Death of Fikenhild
King Horn now glanced down and saw the ring of betrothal on his finger, where he had worn it ever, except that fateful day when he had given it as a token of recognition to Rymenhild. He thought of his wife’s sufferings, and his mind was made up. Springing from the minstrels’ bench, he strode boldly up the hall, throwing off his disguise, and, shouting, “I am King Horn! False Fikenhild, thou shalt die!” he slew the villain in the midst of his men. Horn’s comrades likewise flung off their disguise, and soon overpowered the few of the household who cared to fight in their dead master’s cause. The castle was taken for King Ailmar, who was persuaded to nominate Sir Arnoldin his heir, and the baronage of Westernesse did homage to him as the next king. Horn and his fair wife begged the good old steward Sir Athelbrus to go with them to Suddene, and on the way they touched at Ireland, where Reynild, the king’s fair daughter, was induced to look favourably on Sir Athulf and accept him for her husband. The land of King Modi, which had now no ruler, was committed to the care of Sir Athelbrus, and Horn and Rymenhild at last reached Suddene, where the people received their fair queen with great joy, and where they dwelt in happiness till their lives’ end.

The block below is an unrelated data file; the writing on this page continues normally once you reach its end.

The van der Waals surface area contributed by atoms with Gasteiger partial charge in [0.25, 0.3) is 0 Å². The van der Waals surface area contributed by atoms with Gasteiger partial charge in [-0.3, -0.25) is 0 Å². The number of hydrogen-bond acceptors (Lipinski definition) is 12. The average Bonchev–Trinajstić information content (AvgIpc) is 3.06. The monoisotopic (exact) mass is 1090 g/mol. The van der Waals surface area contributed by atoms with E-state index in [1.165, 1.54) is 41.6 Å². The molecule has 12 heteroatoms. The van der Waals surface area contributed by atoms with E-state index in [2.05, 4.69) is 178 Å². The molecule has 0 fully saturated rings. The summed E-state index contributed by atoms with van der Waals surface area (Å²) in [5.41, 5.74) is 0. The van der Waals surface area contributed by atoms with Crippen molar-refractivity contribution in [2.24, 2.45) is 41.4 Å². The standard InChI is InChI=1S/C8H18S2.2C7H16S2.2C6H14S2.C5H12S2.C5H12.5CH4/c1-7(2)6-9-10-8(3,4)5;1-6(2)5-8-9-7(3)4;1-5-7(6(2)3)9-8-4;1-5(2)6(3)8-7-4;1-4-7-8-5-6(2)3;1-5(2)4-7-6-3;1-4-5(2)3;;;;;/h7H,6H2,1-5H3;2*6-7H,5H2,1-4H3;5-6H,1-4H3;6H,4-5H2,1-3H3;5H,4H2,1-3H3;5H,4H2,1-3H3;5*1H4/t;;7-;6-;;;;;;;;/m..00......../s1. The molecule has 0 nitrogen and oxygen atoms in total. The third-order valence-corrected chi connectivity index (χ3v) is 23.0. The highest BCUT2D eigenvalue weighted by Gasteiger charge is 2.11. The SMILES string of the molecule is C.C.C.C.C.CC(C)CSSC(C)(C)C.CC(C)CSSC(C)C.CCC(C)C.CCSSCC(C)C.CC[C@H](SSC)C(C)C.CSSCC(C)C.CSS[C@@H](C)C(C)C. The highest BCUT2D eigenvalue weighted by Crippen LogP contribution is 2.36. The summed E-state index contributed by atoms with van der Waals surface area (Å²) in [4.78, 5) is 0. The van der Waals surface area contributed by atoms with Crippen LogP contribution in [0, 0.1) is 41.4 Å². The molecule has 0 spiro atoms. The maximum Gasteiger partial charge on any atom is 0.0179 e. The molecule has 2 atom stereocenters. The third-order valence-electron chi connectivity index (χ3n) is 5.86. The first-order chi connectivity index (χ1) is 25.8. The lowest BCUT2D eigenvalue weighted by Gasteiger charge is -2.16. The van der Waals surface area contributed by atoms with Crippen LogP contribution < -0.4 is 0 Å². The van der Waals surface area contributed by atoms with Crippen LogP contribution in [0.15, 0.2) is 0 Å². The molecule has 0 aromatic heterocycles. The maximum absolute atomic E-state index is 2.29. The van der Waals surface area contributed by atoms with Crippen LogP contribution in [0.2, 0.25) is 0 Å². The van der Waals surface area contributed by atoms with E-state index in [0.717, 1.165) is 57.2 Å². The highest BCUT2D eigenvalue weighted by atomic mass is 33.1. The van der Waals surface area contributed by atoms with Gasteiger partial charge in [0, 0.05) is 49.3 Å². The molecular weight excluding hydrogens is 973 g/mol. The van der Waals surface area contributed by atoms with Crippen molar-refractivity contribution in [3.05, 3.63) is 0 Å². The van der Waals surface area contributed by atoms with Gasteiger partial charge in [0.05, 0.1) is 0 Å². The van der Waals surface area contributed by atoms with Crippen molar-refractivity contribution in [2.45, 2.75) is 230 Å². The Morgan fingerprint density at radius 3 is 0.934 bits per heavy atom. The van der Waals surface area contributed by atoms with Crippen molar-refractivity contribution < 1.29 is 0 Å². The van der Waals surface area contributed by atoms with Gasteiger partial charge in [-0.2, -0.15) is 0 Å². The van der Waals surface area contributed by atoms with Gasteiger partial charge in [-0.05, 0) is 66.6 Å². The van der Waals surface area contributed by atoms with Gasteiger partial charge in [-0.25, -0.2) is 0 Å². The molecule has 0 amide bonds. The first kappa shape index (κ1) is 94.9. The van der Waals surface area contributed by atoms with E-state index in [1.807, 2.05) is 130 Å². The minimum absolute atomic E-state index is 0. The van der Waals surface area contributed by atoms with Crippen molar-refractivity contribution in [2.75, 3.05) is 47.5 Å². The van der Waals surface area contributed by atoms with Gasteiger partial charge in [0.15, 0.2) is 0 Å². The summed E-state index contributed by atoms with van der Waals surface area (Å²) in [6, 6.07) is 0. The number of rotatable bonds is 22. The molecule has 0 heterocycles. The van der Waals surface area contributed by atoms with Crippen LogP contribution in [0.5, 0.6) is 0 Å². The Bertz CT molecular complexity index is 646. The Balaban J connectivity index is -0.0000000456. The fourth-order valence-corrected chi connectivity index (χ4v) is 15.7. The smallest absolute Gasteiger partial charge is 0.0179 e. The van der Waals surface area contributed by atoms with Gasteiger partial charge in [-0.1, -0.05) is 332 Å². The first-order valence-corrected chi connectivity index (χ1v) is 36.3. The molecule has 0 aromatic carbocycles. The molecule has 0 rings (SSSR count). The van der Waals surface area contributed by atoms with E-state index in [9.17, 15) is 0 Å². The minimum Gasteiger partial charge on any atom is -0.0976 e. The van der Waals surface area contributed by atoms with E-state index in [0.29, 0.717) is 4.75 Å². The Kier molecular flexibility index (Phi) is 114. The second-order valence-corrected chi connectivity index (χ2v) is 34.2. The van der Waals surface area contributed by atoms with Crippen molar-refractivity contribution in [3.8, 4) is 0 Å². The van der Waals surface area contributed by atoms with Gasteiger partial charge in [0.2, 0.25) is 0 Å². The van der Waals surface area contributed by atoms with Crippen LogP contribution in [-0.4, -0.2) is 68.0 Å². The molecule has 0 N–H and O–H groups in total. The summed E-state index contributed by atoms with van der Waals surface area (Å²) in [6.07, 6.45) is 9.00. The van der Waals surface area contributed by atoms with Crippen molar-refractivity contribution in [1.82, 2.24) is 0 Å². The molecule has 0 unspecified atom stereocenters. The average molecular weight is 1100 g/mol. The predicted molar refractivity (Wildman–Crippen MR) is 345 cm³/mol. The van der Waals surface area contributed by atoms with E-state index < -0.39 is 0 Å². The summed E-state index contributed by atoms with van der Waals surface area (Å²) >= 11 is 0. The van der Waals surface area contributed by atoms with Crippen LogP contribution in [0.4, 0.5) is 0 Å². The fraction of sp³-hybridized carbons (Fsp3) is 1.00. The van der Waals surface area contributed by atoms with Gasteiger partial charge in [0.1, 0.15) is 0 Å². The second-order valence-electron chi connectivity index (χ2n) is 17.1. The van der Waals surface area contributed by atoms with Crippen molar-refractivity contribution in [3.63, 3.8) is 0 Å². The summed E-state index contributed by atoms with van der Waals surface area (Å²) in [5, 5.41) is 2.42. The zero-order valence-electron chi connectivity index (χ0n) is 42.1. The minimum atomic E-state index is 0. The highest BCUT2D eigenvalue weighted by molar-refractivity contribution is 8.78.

CHAPTER XV: ROBIN HOOD
ENGLAND during the twelfth, thirteenth, and fourteenth centuries was slowly taught the value of firm administrative government. In Saxon England, the keeping of the peace and the maintenance of justice had been left largely to private and family enterprise and to local and trading communities. In Norman England, the royal authority was asserted throughout the kingdom, though as yet the king had to depend in large measure upon the co-operation of his barons and the help of the burghers to supply the lack of a standing army and an adequate police. Under the Plantagenets, the older chivalry was slowly breaking up, and a new, wealthy burgher and trading community was rapidly gaining influence in the land; whilst the clergy, corrupted by excess of wealth and power, had strained, almost to breaking, the controlling force of religion. It was therefore natural that in these latter days a class of men should arise to avail themselves of the unique opportunities of the time—men who, loving liberty and hating oppression, took the law into their own hands and executed a rough and ready justice between the rich and the poor which embodied the best traditions of knight-errantry, whilst they themselves lived a free and merry life on the tolls they exacted from their wealthy victims. Such a man may well have been the original Robin Hood, a man who, when once he had captured the popular imagination, soon acquired heroic reputation and was credited with every daring deed and every magnanimous action in two centuries of ‘freebooting.’